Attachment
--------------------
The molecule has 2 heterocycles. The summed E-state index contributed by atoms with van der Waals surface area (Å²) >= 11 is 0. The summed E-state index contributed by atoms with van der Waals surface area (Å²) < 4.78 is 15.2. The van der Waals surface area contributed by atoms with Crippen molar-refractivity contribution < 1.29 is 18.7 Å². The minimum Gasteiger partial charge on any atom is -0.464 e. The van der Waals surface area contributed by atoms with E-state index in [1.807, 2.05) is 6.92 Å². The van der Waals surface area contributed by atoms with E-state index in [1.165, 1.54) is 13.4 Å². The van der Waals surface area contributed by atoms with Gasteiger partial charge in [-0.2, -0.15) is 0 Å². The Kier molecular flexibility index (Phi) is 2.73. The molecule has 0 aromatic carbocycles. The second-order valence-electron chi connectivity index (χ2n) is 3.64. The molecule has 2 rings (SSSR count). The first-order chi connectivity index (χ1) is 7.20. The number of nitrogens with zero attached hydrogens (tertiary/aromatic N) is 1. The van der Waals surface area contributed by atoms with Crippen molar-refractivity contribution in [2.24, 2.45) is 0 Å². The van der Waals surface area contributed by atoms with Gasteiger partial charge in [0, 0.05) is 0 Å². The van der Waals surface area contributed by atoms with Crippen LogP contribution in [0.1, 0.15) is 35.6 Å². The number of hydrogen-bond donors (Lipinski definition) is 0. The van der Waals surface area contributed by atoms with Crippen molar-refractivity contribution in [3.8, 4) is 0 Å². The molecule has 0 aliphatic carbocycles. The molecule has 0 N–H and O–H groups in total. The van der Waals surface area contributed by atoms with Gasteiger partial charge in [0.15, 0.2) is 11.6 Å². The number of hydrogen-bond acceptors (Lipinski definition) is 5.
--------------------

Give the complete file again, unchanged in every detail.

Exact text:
The molecule has 2 heterocycles. The summed E-state index contributed by atoms with van der Waals surface area (Å²) >= 11 is 0. The summed E-state index contributed by atoms with van der Waals surface area (Å²) < 4.78 is 15.2. The van der Waals surface area contributed by atoms with Crippen molar-refractivity contribution < 1.29 is 18.7 Å². The minimum Gasteiger partial charge on any atom is -0.464 e. The van der Waals surface area contributed by atoms with E-state index in [1.807, 2.05) is 6.92 Å². The van der Waals surface area contributed by atoms with E-state index in [1.165, 1.54) is 13.4 Å². The van der Waals surface area contributed by atoms with Gasteiger partial charge in [-0.2, -0.15) is 0 Å². The Kier molecular flexibility index (Phi) is 2.73. The molecule has 0 aromatic carbocycles. The second-order valence-electron chi connectivity index (χ2n) is 3.64. The molecule has 2 rings (SSSR count). The first-order chi connectivity index (χ1) is 7.20. The number of nitrogens with zero attached hydrogens (tertiary/aromatic N) is 1. The van der Waals surface area contributed by atoms with Crippen molar-refractivity contribution in [2.24, 2.45) is 0 Å². The van der Waals surface area contributed by atoms with Gasteiger partial charge in [0, 0.05) is 0 Å². The van der Waals surface area contributed by atoms with Crippen LogP contribution in [0.1, 0.15) is 35.6 Å². The number of hydrogen-bond donors (Lipinski definition) is 0. The van der Waals surface area contributed by atoms with Crippen molar-refractivity contribution in [3.8, 4) is 0 Å². The molecule has 0 aliphatic carbocycles. The molecule has 0 N–H and O–H groups in total. The van der Waals surface area contributed by atoms with Gasteiger partial charge in [0.15, 0.2) is 11.6 Å². The number of hydrogen-bond acceptors (Lipinski definition) is 5.